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Monday, July 15, 2024  
08 Muharram 1446  

Where are Pakistan’s A-Level students going for their undergrad after all?

A survey's results are quite surprising

The A in A-Levels should actually stand for Anxiety because, God love us, those are probably the worst two years of your life, as any teenager in Pakistan will tell you. The greatest worry is whether you’ll get into university abroad. Secondary and tertiary preoccupations reside with degrees choice and the vagaries of opaque immigration policies.

But I bring you some measure of good news that will once and for all zap your anxiety – whether you are a parent or a student. Ever since the economy went pear-shaped and visas disappeared like dollars on the open market, fewer and fewer Pakistani A-Level students have been buying airline tickets to jet off to foreign lands. Not just that, but they are going on to study their undergrad at home where the universities aren’t too bad.

Only 11% of A-Level students went abroad over the last five years, according to a survey conducted by Ipsos for the CIE in Pakistan. The survey went to 107 schools registered with the CIE to offer O- or A-Levels. The trends were measured from 2015 to 2019 and looked at the trajectory of roughly 34,000 A-Level students.

“It was a little surprising for us because the general perception is that children who do their A-Levels choose it precisely because they want to go abroad,” Saniya Saif told Aaj News. She is a senior recognitions manager for the CIE in Islamabad. Her job is to track where Cambridge qualifications are accepted at universities and what happens when A-Level students go to get their Bachelor’s degrees. “But this survey gave us concrete evidence that this is not true. Almost 90% of students (89% to be exact) remain in Pakistan to do their undergraduate.”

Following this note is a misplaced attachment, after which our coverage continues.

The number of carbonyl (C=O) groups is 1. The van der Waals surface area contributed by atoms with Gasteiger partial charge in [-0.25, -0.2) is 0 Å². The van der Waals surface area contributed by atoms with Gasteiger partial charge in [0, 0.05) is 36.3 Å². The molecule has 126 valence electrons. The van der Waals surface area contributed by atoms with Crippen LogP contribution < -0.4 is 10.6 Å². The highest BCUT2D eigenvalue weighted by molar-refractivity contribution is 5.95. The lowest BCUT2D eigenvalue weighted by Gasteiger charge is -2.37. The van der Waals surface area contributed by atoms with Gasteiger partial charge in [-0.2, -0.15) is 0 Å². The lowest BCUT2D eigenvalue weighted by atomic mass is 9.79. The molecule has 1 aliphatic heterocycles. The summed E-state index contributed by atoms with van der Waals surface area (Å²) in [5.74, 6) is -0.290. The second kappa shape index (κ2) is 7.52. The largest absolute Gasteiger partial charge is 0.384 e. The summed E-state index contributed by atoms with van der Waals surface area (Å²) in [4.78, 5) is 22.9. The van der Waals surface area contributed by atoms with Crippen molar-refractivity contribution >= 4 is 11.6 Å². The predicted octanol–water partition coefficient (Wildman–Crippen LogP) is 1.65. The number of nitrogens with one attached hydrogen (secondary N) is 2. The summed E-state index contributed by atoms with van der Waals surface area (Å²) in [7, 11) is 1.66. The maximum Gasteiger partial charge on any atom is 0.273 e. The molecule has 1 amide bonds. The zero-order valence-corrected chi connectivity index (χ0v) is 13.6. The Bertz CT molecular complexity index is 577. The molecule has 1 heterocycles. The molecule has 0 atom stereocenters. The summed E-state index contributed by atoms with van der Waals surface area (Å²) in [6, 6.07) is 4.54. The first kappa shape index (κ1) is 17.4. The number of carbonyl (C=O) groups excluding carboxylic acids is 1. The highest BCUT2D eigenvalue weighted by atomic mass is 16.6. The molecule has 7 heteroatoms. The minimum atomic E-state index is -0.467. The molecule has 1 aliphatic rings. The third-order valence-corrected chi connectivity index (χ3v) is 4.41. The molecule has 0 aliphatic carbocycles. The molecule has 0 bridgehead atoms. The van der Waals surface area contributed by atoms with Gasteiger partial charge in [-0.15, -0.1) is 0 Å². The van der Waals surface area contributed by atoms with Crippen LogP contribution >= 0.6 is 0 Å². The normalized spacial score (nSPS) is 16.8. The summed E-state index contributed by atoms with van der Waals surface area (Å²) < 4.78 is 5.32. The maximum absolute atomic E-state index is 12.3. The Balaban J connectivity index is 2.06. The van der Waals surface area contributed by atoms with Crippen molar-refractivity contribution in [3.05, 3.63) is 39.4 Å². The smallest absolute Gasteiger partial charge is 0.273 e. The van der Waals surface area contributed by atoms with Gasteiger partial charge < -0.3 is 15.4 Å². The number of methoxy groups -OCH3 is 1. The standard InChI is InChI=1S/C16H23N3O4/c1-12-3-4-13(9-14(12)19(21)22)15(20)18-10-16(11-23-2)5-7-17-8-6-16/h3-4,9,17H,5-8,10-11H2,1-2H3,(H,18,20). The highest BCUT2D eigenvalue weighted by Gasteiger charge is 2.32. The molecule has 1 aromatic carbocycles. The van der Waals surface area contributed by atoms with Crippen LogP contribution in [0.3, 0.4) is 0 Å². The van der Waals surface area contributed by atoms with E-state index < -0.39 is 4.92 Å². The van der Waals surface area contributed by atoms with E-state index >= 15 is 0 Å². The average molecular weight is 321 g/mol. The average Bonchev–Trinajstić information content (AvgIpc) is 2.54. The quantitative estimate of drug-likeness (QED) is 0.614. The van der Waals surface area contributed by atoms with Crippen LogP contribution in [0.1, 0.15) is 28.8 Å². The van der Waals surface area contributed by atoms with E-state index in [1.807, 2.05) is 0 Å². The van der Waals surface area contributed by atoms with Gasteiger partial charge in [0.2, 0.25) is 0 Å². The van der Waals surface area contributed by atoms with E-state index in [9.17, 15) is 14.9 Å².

This means that nine out of ten students stayed in Pakistan for their undergraduate degree. You can tell your parents that and take some of the pressure off. “We also verified this with the schools and the numbers were the same,” Saif said. “This is the number of students who actually go; the number who applied is much greater.” She felt that this was interesting because it tells us about the quality of Pakistan’s universities. Students actually want to go study there.

The biggest reason Pakistani students are not going abroad for their Bachelor’s is financial. The top destinations of English-speaking countries, compared to places where you’d have to learn the language before studying, have high tuition fees. Inflation and the depreciation of the rupees have made it harder for parents to afford a foreign college education. There are fewer scholarships at the undergraduate level as well. Only 32% of the 34,000 students surveyed got scholarships. Many students stay back as they want to live close to home, others were not allowed to move away by their parents.

“The purpose should not be to go abroad but for you to know what you want to study and what your passion is,” Saif added. “It should not matter if that degree is being offered in your own country or abroad. You can even pursue the degree of your passion in an emerging country, or smaller country. There are many countries, other than English-speaking ones, which are growing in popularity. Turkey recently started to become a popular destination. Plus it’s cheaper.”

“Students have started moving to emerging countries because of their offered scholarship programs,” Ipsos said. “Additionally, students are choosing emerging countries as they are considered to be more cost efficient in comparison to other countries.”